Monitoring compliance

One of the difficult areas for revenue collecting agencies is to know whether all the revenue that should be collected is being collected. Nevertheless, we expected the Service to be able to demonstrate, to the greatest degree practicable, whether compliance with the Act was improving.

We know that not all the customs revenue due is collected. This is because, in any voluntary compliance regime, a balance is struck between the cost-effective collection of revenue and encouraging trade through the efficient flow of goods. The Government accepts that every transaction cannot be audited. However, there is an expectation that other measures will reduce, to the lowest degree practicable, the unpaid customs revenue.

Our findings

We could not assess from the information available whether compliance was improving. For example, there was no analysis of the reasons for customs revenue not being collected and no analysis of trends in reasons for non-compliance.

One of the Service’s strategic goals was to provide increased assurance about the integrity of customs revenue collection. To achieve this goal, in 2006/07 it intended to develop and trial a method for assessing the level of customs revenue collected. It then planned to use that understanding to target ways of reducing the customs revenue not collected. At the time of our audit, this work was in progress. It built on work the Service commissioned in 2004 to “estimate and target so-called revenue gaps”.

Our conclusions

We could not assess from the information available whether compliance with customs revenue requirements was improving, and we recognise that this can be a difficult area for revenue collecting agencies to address. We are interested in the results of the Service’s project to develop and trial a method for assessing the level of customs revenue collected.

Comparing performance with other customs agencies

We expected the Service to compare its performance with other countries to help it identify areas to improve the effectiveness and efficiency of customs revenue collection.

Our findings

The Service did not undertake formal benchmarking projects or compare key performance measures with other customs agencies. The Service told us that it had not yet found a customs agency similar enough to make comparisons feasible. The Service continued to seek opportunities to undertake formal comparisons.

The Service kept an extensive calendar of international meetings and events, so staff could find out when meetings would be held and who, if anyone, the Service would send. As part of its continuing contact with other customs agencies, the Service was able to compare its performance with those agencies in various ways.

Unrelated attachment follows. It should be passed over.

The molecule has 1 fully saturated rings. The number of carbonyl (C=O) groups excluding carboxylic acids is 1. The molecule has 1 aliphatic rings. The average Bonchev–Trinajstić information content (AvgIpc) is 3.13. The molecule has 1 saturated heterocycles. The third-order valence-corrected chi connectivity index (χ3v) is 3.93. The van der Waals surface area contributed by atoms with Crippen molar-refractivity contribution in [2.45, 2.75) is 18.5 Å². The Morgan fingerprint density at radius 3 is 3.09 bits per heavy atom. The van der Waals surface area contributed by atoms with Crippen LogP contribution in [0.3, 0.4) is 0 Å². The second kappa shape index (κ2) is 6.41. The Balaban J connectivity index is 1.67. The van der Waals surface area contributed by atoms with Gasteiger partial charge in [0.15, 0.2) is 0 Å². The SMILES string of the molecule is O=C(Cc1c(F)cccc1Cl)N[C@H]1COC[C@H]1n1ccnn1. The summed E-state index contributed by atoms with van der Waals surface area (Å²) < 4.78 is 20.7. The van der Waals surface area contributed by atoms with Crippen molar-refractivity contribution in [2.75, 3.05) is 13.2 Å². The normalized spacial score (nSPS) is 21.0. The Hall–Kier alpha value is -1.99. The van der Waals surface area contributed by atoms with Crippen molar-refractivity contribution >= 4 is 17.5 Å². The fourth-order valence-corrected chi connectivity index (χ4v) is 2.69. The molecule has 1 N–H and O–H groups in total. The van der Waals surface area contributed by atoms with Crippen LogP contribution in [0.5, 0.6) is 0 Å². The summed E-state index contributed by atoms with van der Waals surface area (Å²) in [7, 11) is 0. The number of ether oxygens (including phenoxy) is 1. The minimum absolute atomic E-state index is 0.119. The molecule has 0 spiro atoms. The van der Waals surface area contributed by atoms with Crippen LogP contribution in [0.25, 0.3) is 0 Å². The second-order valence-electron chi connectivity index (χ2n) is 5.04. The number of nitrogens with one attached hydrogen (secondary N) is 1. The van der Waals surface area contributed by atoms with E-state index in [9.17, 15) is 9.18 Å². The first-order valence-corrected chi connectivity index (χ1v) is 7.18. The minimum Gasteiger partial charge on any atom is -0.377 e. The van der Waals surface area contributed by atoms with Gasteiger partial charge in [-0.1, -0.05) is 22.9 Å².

Customs agencies collaborated through the WCO to improve performance in all aspects of customs. The Service was able to use the WCO’s resources as needed:

  • In 2006, the WCO created WorldCap, an information management database with data from member countries, to support capacity building initiatives and benchmarking, and promote partnerships between members.
  • In 2005, the WCO published a Compendium of Integrity Best Practices that included two examples from New Zealand.

The WCO was directed by the full Council of 169 member countries and the 24-member Policy Commission. The Service was a member of the Policy Commission, and expected to be increasingly looked to for the contribution it could make to capacity building for less-developed member countries and to the WCO at a strategic and policy level.

As an example of this, in January 2007, because of the views the Service expressed at a WCO meeting in India and a book it commissioned from the Institute of Policy Studies,2 the WCO’s Secretary General asked the Service to produce a discussion paper that gave an independent (that is, non-customs) view of:

  • what the border might look like in the 21st century; and
  • how customs agencies would interact with that border and with their main stakeholders.

Our conclusion

Through its international contacts and participation in joint activities, the Service had opportunities to assess its performance with other countries. However, there are difficulties with undertaking formal benchmarking between different revenue collection systems.

1: Second edition, January 2002,

2: Andrew Ladley and Nicola White (2006), Conceptualising the Border, Institute of Policy Studies, Wellington.